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Dimitrov Somehow Finds A Way

You don't have to play your best at a Grand Slam to advance; you just have to play better than the person across the net.

And for the second consecutive match, Grigor Dimitrov, without the finest version of his world-class game, found a way to move on at the Australian Open and keep his maiden Grand Slam title hopes alive.

Grigor Dimitrov pushes past Andrey Rublev, who beat him at the 2017 US Open.
The third seed persisted past #NextGenATP Russian Andrey Rublev on Friday on Rod Laver Arena 6-3, 4-6, 6-4, 6-4 to reach the fourth round in Melbourne. Dimitrov will next face 17th seed Nick Kyrgios, who beat 2008 finalist and French 15th seed Jo-Wilfried Tsonga on Friday night. Read Report

“These are the most important matches for me, when things are not working and I'm able to find a way. That's just it,” Dimitrov told Jim Courier on court after the match. “I'm just pleased that I won the match.”

It's the fourth consecutive time Dimitrov has made the Round of 16 Down Under, and he had to labour for it against the 30th-seeded Rublev, who had beaten Dimitrov during their only prior FedEx ATP Head2Head meeting, in the second round of the 2017 US Open.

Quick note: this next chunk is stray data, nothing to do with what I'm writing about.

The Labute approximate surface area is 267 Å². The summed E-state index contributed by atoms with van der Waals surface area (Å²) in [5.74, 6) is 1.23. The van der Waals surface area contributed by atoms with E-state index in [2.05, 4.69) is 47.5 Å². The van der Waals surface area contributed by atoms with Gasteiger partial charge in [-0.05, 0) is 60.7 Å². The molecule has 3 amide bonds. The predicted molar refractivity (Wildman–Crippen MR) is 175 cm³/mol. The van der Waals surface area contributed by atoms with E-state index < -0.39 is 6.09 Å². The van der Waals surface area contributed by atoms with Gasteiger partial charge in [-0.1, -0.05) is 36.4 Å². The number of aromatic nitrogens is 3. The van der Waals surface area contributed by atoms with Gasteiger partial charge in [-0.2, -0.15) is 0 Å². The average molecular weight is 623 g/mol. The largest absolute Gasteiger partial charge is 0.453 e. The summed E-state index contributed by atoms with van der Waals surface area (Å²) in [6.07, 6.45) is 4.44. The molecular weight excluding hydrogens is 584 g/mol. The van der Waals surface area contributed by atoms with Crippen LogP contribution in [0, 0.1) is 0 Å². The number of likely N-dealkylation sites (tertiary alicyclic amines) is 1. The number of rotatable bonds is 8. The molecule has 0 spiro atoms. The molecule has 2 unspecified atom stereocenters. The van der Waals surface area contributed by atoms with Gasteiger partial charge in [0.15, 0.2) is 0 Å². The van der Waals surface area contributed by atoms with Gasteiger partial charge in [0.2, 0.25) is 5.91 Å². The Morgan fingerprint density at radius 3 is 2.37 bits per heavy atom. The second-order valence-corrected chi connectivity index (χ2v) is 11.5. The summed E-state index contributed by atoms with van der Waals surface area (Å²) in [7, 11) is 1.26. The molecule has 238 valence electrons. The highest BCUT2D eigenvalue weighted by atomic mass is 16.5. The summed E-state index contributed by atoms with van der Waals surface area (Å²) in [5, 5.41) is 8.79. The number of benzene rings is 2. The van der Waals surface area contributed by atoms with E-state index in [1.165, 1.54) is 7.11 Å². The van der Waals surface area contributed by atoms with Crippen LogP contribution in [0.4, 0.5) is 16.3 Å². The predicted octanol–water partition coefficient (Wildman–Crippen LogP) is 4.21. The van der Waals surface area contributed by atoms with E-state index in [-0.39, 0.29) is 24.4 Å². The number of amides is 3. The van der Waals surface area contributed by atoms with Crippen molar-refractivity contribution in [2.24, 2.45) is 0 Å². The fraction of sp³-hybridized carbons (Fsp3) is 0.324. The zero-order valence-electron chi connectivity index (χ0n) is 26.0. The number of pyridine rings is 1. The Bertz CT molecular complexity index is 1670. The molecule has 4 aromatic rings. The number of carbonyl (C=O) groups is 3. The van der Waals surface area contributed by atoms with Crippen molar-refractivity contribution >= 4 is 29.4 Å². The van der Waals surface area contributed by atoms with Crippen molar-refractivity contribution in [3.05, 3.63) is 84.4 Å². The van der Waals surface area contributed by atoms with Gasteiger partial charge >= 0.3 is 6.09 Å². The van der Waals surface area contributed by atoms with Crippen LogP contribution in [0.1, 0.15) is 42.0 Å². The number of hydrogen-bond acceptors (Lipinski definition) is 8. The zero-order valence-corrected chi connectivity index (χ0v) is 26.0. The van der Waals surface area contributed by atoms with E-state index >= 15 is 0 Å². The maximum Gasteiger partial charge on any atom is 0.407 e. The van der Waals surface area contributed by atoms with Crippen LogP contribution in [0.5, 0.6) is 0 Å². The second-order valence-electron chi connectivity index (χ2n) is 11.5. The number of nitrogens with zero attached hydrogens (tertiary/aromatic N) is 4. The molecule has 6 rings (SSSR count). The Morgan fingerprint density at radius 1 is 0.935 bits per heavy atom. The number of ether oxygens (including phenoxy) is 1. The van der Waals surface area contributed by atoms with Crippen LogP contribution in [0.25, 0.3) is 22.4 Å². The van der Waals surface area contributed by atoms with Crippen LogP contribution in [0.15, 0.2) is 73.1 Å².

“Obviously today was another tough test for me,” said Dimitrov. “I just had to find a way again, simple as that. At least the game was a little bit better than the previous match [versus MacKenzie McDonald]. It was warm. The conditions really suited me. I was happy that everything went my way.

“I think my mentality is very different right now than, I mean, four, five years ago. I know how to manage my body a little bit more, my shots, the way I'm on the changeovers and everything. I think all that comes into play."

The Bulgarian struggled with his backhand and resorted to only slicing it for much of the match. He also hit more double faults – 15 – than aces – 13.

But the third seed also fought and fought and fought. He fell behind a break in the third set yet came back to break Rublev twice and win the third set. Dimitrov converted 31 per cent of his break chances (6/19).

In the final set, he saw break points during Rublev's first three service games and at last came through during the seventh game. On match point, Dimitrov slapped a forehand winner at the net and fell to both knees before shouting at his box in relief.

“How I win right now, I love it," said Dimitrov. "I mean, on days that you don't feel the best, those are the matches that count a lot... The bigger upside is it can only get better from now. Hopefully the next match I can be even better. I felt even from the first match to the second, even today, like certain things were working a little bit better, I'm adjusting more.”


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